December 14, 2020

DC Small Retailer Property Tax Relief Credit

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On June 4, 2020, in recognition of the particularly difficult times small business owners are facing, the DC Office of Tax and Revenue (OTR) posted an informative reminder for hard-hit small businesses regarding relief potential available via the Small Retailer Property Tax Relief Credit (SR Credit).¹ Before getting into the details, the OTR summarized the relief as follows; DC law allows qualified corporations and unincorporated businesses engaged in the business of making sales at retail to claim a refundable franchise tax credit of up to $5,000 based on the amount of real property taxes or rent that is paid for a qualified retail location in the District.

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The SR Credit Basics

First, the OTR explained that for taxable years beginning after December 31, 2017, qualified corporations and qualified unincorporated businesses (collectively, “qualified businesses”) may claim the SR Credit against their business franchise tax as either:

  1. a tax credit equal to 10% of the total rent paid by qualified business not to exceed $5,000, or
  2. a tax credit equal to the real property taxes paid by the qualified business for a qualified retail owned location not to exceed $5,000.

Next, the OTR clarified which businesses are qualified to receive the SR Credit. Whether a business is a corporation or is unincorporated, a qualified business:

  1. cannot have federal gross receipts exceeding $2.5 million per year;
  2. must be engaged in making retail sales;
  3. must have an OTR sales tax account;
  4. must file District sales tax returns reporting its retail sales; and
  5. must be current on all District tax filings and payment obligations pertaining to all types of taxes.²

The OTR further emphasized that a business is only engaged in the retail sales business if the sales are “retail sales” as the defined in D.C. Official Code §47-2001(n1). The OTR provided the following list of sales and charges included in that definition (noting this list is not exhaustive):

  •    All tangible personal property.
  •    Food, drink and alcoholic beverages.
  •    Digital goods.
  •    Hotel room or any other transient lodgings or accommodations.
  •    Admission to public events (except live performances of ballet, dance, or choral performances, concerts (instrumental and vocal), plays (with and without music), operas and readings and exhibitions of paintings, sculpture, photography, graphic and craft arts).
  •    Parking and motor vehicle storage services.
  •    Real property maintenance services.
  •    Landscaping services.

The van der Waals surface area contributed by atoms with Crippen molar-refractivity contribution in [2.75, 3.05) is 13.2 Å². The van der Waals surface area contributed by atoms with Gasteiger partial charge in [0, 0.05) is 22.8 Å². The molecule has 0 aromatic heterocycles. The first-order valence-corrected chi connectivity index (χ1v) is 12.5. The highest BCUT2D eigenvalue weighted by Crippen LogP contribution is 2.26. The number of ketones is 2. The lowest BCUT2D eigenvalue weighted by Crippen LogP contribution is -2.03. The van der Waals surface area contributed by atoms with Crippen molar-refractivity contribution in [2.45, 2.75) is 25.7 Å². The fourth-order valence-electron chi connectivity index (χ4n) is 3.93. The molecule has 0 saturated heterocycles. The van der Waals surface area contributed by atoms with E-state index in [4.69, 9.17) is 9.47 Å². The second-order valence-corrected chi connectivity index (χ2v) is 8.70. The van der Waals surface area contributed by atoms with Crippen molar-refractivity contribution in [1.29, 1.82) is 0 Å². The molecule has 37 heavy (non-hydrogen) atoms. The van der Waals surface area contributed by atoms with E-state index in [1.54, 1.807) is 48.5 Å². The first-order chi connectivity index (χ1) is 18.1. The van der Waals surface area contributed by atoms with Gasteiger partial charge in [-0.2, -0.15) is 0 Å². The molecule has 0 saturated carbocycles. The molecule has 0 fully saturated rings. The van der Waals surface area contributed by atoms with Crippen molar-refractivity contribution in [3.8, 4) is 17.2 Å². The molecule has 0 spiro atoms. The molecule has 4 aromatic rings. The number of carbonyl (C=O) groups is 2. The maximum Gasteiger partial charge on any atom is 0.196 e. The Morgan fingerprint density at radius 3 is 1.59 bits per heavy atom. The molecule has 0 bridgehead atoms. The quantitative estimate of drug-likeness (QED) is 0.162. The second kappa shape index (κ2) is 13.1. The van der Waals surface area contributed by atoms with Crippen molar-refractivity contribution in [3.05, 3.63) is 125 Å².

•    Health club services.
  •    Tanning studio services.
  •    Data processing and information services.
  •    Newspapers or publications.
  •    Job seeking services.
  •    Armored car, private investigation, and security services.
  •    Bottled water delivery services.
  •    The storage of household goods.
  •    Carpet and upholstery cleaning services.
  •    Car washing services.
  •    Bowling alley or billiard parlor services.³

The OTR noted specific examples of businesses that are ineligible for the SR Credit since they are not engaged in the retail sales business, such as medical offices, law and accounting firms, engineering firms, and several others.

Finally, the OTR described a qualified retail location as a building or part of a building located in D.C. that is: (1) leased or owned by the business; (2) classified as a Class 2 property;⁴ (3) in possession of a Certificate of Occupancy for commercial use; and (4) the primary place of the retail business.⁵ Note that:

If the qualified retail location is rented by the qualified business, it also must be where the qualified business is engaged in selling tangible personal property or a service subject to District sales and use tax.⁶

Conclusion

The struggle is real for many small businesses these days. Now is the time to optimize tax savings and take advantage of any and all tax relief options. The SR Credit is one helpful option available to businesses in DC to help minimize tax burdens. We encourage you to contact a legal tax professional today to make sure you are taking advantage of all available options.

If you have questions or concerns about the DC Small Retailer Property Tax Relief Credit, call us at (410) 862-2890 or fill out our online form.

Footnotes

  1. Reminder: Small Businesses May Qualify for A Small Retailer Property Tax Relief Credit, MyTax.DC.gov. (June 4, 2020), https://mytaxdc.wordpress.com/2020/06/04/reminder-small-businesses-may-qualify-for-a-small-retailer-property-tax-relief-credit/.
  2. Later in the post, in a Q&A format, the OTR reiterated that if a business’ gross receipts are not subject to DC sales tax, then that business is ineligible to claim the SR Credit.
  3. Id.
  4. Note that for these purposes, “Class 2 property” refers to such property as defined in D.C. Official Code §47-813.
  5. Reminder: Small Businesses May Qualify for A Small Retailer Property Tax Relief Credit, MyTax.DC.gov. (June 4, 2020), https://mytaxdc.wordpress.com/2020/06/04/reminder-small-businesses-may-qualify-for-a-small-retailer-property-tax-relief-credit/.
  6. Id.
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